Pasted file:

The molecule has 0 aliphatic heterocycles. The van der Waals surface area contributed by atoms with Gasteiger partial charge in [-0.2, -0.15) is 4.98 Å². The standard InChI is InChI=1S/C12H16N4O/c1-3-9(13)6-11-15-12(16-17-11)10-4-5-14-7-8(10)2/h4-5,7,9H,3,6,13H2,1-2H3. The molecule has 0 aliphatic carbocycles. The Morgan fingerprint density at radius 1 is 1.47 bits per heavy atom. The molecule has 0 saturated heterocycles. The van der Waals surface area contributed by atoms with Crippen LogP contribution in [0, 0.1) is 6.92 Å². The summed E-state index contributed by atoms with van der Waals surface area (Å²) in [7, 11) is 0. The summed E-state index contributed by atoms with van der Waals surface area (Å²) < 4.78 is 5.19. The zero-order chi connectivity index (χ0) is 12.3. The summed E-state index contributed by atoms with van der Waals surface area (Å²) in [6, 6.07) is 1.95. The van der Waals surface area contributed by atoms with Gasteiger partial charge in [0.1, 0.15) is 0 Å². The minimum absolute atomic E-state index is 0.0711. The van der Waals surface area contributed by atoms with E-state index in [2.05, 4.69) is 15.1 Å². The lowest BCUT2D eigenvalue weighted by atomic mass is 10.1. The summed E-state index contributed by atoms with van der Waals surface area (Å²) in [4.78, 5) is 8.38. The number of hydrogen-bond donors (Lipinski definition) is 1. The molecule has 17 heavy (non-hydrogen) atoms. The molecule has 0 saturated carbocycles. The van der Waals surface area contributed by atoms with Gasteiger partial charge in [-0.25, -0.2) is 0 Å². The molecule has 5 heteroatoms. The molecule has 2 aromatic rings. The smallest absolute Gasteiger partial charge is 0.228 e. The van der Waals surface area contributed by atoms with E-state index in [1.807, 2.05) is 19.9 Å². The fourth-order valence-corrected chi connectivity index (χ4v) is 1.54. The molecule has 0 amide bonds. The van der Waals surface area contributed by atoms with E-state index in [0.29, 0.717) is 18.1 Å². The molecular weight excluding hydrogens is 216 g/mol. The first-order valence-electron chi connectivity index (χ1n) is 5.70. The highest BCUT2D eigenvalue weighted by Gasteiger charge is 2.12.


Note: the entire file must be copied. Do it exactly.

The molecule has 0 aliphatic heterocycles. The van der Waals surface area contributed by atoms with Gasteiger partial charge in [-0.2, -0.15) is 4.98 Å². The standard InChI is InChI=1S/C12H16N4O/c1-3-9(13)6-11-15-12(16-17-11)10-4-5-14-7-8(10)2/h4-5,7,9H,3,6,13H2,1-2H3. The molecule has 0 aliphatic carbocycles. The Morgan fingerprint density at radius 1 is 1.47 bits per heavy atom. The molecule has 0 saturated heterocycles. The van der Waals surface area contributed by atoms with Crippen LogP contribution in [0, 0.1) is 6.92 Å². The summed E-state index contributed by atoms with van der Waals surface area (Å²) in [7, 11) is 0. The summed E-state index contributed by atoms with van der Waals surface area (Å²) < 4.78 is 5.19. The zero-order chi connectivity index (χ0) is 12.3. The summed E-state index contributed by atoms with van der Waals surface area (Å²) in [6, 6.07) is 1.95. The van der Waals surface area contributed by atoms with Gasteiger partial charge in [0.1, 0.15) is 0 Å². The minimum absolute atomic E-state index is 0.0711. The van der Waals surface area contributed by atoms with E-state index in [2.05, 4.69) is 15.1 Å². The lowest BCUT2D eigenvalue weighted by atomic mass is 10.1. The summed E-state index contributed by atoms with van der Waals surface area (Å²) in [4.78, 5) is 8.38. The number of hydrogen-bond donors (Lipinski definition) is 1. The molecule has 17 heavy (non-hydrogen) atoms. The molecule has 0 saturated carbocycles. The van der Waals surface area contributed by atoms with Gasteiger partial charge in [-0.25, -0.2) is 0 Å². The molecule has 5 heteroatoms. The molecule has 2 aromatic rings. The smallest absolute Gasteiger partial charge is 0.228 e. The van der Waals surface area contributed by atoms with E-state index in [1.807, 2.05) is 19.9 Å². The fourth-order valence-corrected chi connectivity index (χ4v) is 1.54. The molecule has 0 amide bonds. The van der Waals surface area contributed by atoms with E-state index in [0.29, 0.717) is 18.1 Å². The molecular weight excluding hydrogens is 216 g/mol. The first-order valence-electron chi connectivity index (χ1n) is 5.70. The highest BCUT2D eigenvalue weighted by Gasteiger charge is 2.12.